But so, apparently, are tourists. Despite a national average that tops $3 per gallon for the first time since 2014, AAA estimates that 34 million people will travel by car this Memorial Day weekend, down about 8% from the 37 million who took to the road in 2019, but up by more than half from the number packing the hatchback during the deadly early throes of the COVID-19 pandemic last year.

It's even taken on a name: "Revenge" travel, said AAA spokeswoman Jeanette McGee.

"People have pent-up demand, they have discretionary income saved up, and they have the time off," McGee said. "People are going to continue to travel this year, regardless of gas prices."

Pritzker was unfazed by the price hike's impact last week when he announced the annual road program, folded into his ongoing $51 billion "Rebuild Illinois" plan adopted in 2019, which relies in part on a doubled motor fuel tax that will hit 39.2 cents per gallon July 1. He defended the tax as a fair, improved-roads user fee and said gas-price fluctuations are tied to outside "public markets" when asked whether families would embrace his "Time to Drive" campaign with gas so costly.

"It's 'Time for Me to Drive,'" Pritzker corrected, "and it's a great song by REO Speedwagon from Champaign. I hope everybody will get out this summer and drive."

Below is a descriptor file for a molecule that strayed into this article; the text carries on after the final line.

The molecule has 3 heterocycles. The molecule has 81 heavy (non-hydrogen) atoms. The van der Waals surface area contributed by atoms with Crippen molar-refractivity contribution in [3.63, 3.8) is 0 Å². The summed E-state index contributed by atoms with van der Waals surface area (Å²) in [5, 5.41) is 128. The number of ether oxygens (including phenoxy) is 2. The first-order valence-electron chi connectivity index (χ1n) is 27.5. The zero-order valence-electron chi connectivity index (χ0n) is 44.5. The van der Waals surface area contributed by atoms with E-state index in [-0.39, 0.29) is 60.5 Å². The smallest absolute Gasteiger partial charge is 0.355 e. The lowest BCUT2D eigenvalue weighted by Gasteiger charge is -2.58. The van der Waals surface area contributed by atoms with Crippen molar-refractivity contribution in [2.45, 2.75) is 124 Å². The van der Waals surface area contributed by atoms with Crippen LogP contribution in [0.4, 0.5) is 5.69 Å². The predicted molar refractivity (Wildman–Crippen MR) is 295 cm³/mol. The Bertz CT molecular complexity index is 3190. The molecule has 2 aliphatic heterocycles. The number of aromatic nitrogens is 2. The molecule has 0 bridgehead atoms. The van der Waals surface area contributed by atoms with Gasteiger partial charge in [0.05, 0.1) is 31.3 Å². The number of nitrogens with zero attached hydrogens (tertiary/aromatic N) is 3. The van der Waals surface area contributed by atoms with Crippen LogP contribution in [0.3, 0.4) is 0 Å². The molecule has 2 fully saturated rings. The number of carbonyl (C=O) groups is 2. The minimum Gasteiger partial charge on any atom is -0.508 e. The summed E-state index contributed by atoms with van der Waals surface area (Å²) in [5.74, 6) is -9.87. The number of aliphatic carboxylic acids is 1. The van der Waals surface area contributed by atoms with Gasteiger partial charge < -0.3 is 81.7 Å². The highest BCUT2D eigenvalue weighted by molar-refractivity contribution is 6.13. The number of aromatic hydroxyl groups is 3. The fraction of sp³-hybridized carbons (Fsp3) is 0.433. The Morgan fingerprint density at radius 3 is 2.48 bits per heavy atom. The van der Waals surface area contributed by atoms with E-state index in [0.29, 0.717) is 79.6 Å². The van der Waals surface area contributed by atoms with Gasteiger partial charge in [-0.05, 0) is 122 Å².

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The "Time for Me to Drive" title is a takeoff of the 1978 hit by REO Speedwagon, formed at the University of Illinois in 1967. "Time for Me to Fly" was written by frontman Kevin Cronin, who explained in a 2017 interview that it's a simple redux on a painful breakup with a high school sweetheart that sent him escaping to Colorado.

No word on whether he drove. But those who do this summer will have to roll with the changes.

Jane Carrington of Petersburg said she took her camper last weekend to her son's home in eastern Illinois and parked it there for the summer for regular visits with her grandsons, ages 6 and 1.

"Usually, I bring it back and forth," she said. "Not now with these gas prices!"

Ironically, the per-gallon price hovered at $2 statewide in June 2000 when then-Gov. George Ryan called a special session of the legislature to remove the state's 5% sales tax on fuel for the second half of that year. Illinois is among only a few states to charge sales tax as well as a motor fuel tax.

While price spikes rarely discourage travel, tourists do scale back, McGee said. They don't go as far, they take in more free activities, and they eat out less.

Tricia Sprague and husband Doug of Decatur postponed a planned camping trip to Florida earlier this spring because of the Sunshine State's chilly weather. When gas spiked, they considered going West, then East, but encountered the same high prices. Now planning a trip for 15 days in late June and early July, they'll haul the camper at 8 mpg, rely on a camping association membership that allows for parking along the way, and stay in Florida's panhandle just four days.

"We'll just kind of zigzag around, depending on what looks interesting, and where there's good weather," Sprague said. "And we're planning on driving about only four or five hours a day, so we're kind of justifying the price of gas by making the travel part of the trip."